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Working with data – the narrative in the numbers

A fantastic post on how class teachers and SLTs can use data effectively.

Teaching: Leading Learning

It is a constant source of amusement and bafflement to my colleagues how much I love working with data. As an English specialist I’m not supposed to enjoy the spreadsheets and pie charts quite as much as I do. However, it’s my firm belief that data helps me to be a better teacher, and that my work with data as a member of SLT helps my school become a better school.

The principles of working with data

When I first started blogging one of the first posts I read was Kev Bartle‘s excellent ‘Doing’ Data as a member of SLT. In this post, Kev lays out some excellent principles for the use of data. If you haven’t read it – read it now, then come back. Finished? Good.

I don’t disagree with any of what Kev says in his post, as I’m sure you will see. But here…

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Wellington Education Festival

Yassamin and Pete attended the second day of this year’s Sunday Times’ Festival of Educationheld at Wellington College on Friday and Saturday.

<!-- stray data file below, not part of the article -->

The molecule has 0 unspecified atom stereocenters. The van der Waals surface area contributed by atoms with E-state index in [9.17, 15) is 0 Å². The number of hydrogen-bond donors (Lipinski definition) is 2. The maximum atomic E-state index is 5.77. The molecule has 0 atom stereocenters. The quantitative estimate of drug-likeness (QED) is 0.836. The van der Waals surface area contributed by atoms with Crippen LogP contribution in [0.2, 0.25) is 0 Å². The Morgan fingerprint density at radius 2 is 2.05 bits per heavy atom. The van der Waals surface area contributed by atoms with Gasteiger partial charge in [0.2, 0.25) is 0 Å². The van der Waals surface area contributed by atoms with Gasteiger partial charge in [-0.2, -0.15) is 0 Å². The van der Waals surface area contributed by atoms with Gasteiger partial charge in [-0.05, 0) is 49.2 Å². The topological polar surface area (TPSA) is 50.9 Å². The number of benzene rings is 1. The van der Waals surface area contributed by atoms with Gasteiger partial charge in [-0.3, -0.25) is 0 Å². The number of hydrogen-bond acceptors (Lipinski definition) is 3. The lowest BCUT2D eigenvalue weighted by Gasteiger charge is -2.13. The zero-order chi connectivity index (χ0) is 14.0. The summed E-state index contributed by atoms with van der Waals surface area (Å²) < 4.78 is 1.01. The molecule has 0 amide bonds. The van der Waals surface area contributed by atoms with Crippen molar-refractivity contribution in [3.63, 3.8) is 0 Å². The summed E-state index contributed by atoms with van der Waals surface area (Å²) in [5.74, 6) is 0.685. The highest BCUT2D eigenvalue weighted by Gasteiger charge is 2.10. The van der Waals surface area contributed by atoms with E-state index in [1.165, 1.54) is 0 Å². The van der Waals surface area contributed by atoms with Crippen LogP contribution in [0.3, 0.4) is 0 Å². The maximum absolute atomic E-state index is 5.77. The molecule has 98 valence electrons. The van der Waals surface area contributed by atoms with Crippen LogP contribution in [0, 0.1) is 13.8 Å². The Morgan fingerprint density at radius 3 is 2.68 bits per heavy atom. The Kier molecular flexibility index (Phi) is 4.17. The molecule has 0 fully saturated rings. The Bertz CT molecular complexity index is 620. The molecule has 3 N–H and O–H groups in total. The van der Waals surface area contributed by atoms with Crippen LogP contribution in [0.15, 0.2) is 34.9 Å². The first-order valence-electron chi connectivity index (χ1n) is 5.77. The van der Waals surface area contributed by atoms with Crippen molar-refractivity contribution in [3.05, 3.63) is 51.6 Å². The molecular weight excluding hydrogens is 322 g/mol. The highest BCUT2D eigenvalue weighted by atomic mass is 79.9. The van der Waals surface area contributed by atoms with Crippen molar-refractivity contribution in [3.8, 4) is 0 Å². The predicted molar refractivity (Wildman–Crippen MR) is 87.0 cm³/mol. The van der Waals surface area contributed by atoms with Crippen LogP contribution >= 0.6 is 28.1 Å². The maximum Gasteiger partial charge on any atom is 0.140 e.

The speaker list is a veritable who’s who of contemporary UK education debate, and the educational bloggersphere has been abuzz this weekend with commentary on many of the sessions.

The best summaries I could find are from the blog High Dive teaching by Sally Thorne. She has compiled excellent accounts of many of the keynote sessions – including E.D Hirsch on the Knowledge vs. skills debate, Michael Wilshaw, Michael Gove, and a much re-tweeted passionate defence of traditional subjects/high aspirations for the most disadvantaged from the journalist Lindsay Johns.

Hope you find the summaries stimulating, there’s loads of great stuff.

Great Lessons at the Wellington Festival

Pete Jones attended Tom Sherrington’s session at the Wellington Education Festival this weekend. This post links to his fantastic series on the features of great lessons. We’ll be featuring more on this soon.


It was a real thrill to take part in the Wellington Education Festival this year.  I was overwhelmed by the level of interest, with people packed into every corner and many more who couldn’t get in at all. Guess what? People at an Education Festival want to talk about lessons! That’s hugely encouraging.

My slides included some images from lessons at my school, showing that learning takes many forms… with traditional ‘heads down’ essay writing integrated with group work, on-line resources, student-led instruction, peer support, tightly focused drills and more open-ended explorations…

However, the idea of a ‘great lesson’ is that it is characterised more by the habits of the teacher, the things they do routinely every day, rather than the specific strategies and structures they employ.  For me, Great lessons are all about habits.

I then went through the Great Lessons Series 1 -10, one idea at time… from…